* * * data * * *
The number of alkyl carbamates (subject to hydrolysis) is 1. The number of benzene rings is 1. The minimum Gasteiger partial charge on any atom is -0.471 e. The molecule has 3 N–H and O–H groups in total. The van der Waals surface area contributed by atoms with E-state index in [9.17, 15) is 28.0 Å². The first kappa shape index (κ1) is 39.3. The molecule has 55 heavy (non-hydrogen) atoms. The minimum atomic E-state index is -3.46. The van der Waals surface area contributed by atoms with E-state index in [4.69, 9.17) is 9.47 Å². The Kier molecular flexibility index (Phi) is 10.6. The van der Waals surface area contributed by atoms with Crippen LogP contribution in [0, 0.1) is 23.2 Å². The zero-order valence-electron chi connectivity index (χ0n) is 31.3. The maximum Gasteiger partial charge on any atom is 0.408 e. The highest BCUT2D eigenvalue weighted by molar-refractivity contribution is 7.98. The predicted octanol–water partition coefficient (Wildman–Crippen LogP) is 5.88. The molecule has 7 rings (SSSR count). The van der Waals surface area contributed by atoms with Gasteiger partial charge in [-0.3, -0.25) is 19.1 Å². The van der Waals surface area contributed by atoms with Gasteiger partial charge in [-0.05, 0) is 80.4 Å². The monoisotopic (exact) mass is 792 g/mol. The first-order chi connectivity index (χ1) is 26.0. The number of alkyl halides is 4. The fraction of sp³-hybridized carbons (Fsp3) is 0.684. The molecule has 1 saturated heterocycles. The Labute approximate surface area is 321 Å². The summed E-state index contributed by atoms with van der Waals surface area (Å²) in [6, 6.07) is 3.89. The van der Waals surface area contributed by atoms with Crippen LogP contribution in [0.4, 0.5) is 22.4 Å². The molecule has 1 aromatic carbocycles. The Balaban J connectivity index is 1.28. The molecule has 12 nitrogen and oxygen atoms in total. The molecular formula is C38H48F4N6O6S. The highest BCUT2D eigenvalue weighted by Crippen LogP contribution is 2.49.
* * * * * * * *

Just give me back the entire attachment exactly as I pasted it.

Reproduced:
The number of alkyl carbamates (subject to hydrolysis) is 1. The number of benzene rings is 1. The minimum Gasteiger partial charge on any atom is -0.471 e. The molecule has 3 N–H and O–H groups in total. The van der Waals surface area contributed by atoms with E-state index in [9.17, 15) is 28.0 Å². The first kappa shape index (κ1) is 39.3. The molecule has 55 heavy (non-hydrogen) atoms. The minimum atomic E-state index is -3.46. The van der Waals surface area contributed by atoms with E-state index in [4.69, 9.17) is 9.47 Å². The Kier molecular flexibility index (Phi) is 10.6. The van der Waals surface area contributed by atoms with Crippen LogP contribution in [0, 0.1) is 23.2 Å². The zero-order valence-electron chi connectivity index (χ0n) is 31.3. The maximum Gasteiger partial charge on any atom is 0.408 e. The highest BCUT2D eigenvalue weighted by molar-refractivity contribution is 7.98. The predicted octanol–water partition coefficient (Wildman–Crippen LogP) is 5.88. The molecule has 7 rings (SSSR count). The van der Waals surface area contributed by atoms with Gasteiger partial charge in [-0.3, -0.25) is 19.1 Å². The van der Waals surface area contributed by atoms with Gasteiger partial charge in [-0.05, 0) is 80.4 Å². The monoisotopic (exact) mass is 792 g/mol. The first-order chi connectivity index (χ1) is 26.0. The number of alkyl halides is 4. The fraction of sp³-hybridized carbons (Fsp3) is 0.684. The molecule has 1 saturated heterocycles. The Labute approximate surface area is 321 Å². The summed E-state index contributed by atoms with van der Waals surface area (Å²) in [6, 6.07) is 3.89. The van der Waals surface area contributed by atoms with Crippen LogP contribution in [0.4, 0.5) is 22.4 Å². The molecule has 1 aromatic carbocycles. The Balaban J connectivity index is 1.28. The molecule has 12 nitrogen and oxygen atoms in total. The molecular formula is C38H48F4N6O6S. The highest BCUT2D eigenvalue weighted by Crippen LogP contribution is 2.49.